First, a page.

Kannapolis school board talks strategic plan, new middle school and technology at meeting, retreat
KANNAPOLIS — Kannapolis City Schools’ Board of Education discussed its new strategic plan at its monthly business meeting Monday and board retreat Tuesday.
“We have three areas of focus,” said Superintendent Dr. Pam Cain.
They are STEAM, or science, technology, engineering, arts and math; literacy; and career and college readiness.
The board unanimously approved the plan Monday.
The district’s leadership has been working on the five-year plan since September, with feedback from staff, students, parents and community members.
The board approved a final 2015-16 academic calendar. When the calendar was presented to board members last, they asked the calendar committee to go back with election days in mind and rebuild the calendar.
There are three election days during the 2015-16 school year – one in November, one in February for the presidential primary and municipal elections in May.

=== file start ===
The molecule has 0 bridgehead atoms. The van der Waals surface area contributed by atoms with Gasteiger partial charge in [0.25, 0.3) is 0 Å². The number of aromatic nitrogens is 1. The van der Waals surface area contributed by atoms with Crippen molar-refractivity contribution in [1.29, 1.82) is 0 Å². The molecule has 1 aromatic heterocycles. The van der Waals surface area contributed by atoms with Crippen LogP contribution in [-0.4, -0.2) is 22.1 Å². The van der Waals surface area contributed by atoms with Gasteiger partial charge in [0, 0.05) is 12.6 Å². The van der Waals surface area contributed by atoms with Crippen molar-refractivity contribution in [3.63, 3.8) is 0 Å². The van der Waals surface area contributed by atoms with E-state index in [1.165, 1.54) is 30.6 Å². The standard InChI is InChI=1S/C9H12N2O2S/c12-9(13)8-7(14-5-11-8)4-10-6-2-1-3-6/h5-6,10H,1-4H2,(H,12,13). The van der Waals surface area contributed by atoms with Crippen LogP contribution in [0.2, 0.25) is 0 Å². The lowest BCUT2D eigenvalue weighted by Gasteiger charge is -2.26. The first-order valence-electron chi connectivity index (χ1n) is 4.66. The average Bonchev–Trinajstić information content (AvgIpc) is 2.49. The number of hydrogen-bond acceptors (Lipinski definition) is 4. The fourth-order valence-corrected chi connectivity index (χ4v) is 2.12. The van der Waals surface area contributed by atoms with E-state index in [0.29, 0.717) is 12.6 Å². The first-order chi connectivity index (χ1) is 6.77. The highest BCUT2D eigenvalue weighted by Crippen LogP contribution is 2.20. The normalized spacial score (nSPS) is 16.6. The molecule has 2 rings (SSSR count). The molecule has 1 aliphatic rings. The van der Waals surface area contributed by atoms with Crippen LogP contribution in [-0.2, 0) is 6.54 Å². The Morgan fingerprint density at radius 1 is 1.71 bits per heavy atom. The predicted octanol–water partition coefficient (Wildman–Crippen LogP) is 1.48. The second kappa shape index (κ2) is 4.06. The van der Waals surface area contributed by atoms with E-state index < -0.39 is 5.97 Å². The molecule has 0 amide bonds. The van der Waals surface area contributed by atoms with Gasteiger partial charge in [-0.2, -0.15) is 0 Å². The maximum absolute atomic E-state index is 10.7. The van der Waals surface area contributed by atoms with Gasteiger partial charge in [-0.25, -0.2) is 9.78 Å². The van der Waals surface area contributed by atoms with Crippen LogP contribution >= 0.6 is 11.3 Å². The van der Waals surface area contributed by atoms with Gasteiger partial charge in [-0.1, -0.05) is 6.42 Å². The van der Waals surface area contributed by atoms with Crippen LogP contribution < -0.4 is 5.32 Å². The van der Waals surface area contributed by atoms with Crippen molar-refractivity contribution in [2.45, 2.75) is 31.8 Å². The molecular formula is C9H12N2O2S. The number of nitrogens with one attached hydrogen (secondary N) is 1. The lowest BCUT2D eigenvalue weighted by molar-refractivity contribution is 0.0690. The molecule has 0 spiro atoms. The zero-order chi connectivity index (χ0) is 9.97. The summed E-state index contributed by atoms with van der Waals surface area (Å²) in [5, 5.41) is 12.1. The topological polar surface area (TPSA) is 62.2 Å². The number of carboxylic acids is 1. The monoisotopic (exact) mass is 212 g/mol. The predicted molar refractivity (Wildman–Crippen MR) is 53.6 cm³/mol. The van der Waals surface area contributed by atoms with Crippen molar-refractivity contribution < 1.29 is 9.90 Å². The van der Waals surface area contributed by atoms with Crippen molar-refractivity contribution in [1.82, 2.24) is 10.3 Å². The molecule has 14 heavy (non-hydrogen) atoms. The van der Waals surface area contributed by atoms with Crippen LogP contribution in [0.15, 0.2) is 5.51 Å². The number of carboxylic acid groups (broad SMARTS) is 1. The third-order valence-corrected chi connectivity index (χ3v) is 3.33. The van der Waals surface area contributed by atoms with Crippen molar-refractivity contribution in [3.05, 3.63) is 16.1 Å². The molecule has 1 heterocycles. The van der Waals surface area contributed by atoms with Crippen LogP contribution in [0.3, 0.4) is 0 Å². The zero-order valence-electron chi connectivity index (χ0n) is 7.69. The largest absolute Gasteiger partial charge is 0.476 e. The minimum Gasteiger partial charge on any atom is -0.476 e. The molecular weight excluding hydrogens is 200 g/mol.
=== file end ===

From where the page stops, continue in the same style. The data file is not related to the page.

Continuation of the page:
“The calendar had to be readjusted to be out of school all three days,” said Community Relations Director Ellen Boyd.
The board also approved a measure to begin using procurement cards for the schools to pay their expenses.
The card works similar to a debit card with cash-back rewards, and eliminates the need for Kannapolis schools to write checks.
“A lot of districts use them,” Boyd said.
The board also discussed plans for its new middle school at the retreat. If all goes as planned, administrators hope to be in the building by Fall 2017. The current Kannapolis Middle School will become another intermediate school when the change occurs.
The board discussed how to improve technology in the school system at its retreat.
Cain said board members feel they need to have a line item for technology replacements and repairs in their budget, but figuring out how to do so is difficult since the state doesn’t give an “ample amount” of funding.
They plan to look at how the Rowan-Salisbury School System and Mooresville City Schools make their technology programs work.
“Technology is essential to our children,” Cain said. “We’ve got to be looking outside the box and creative.”
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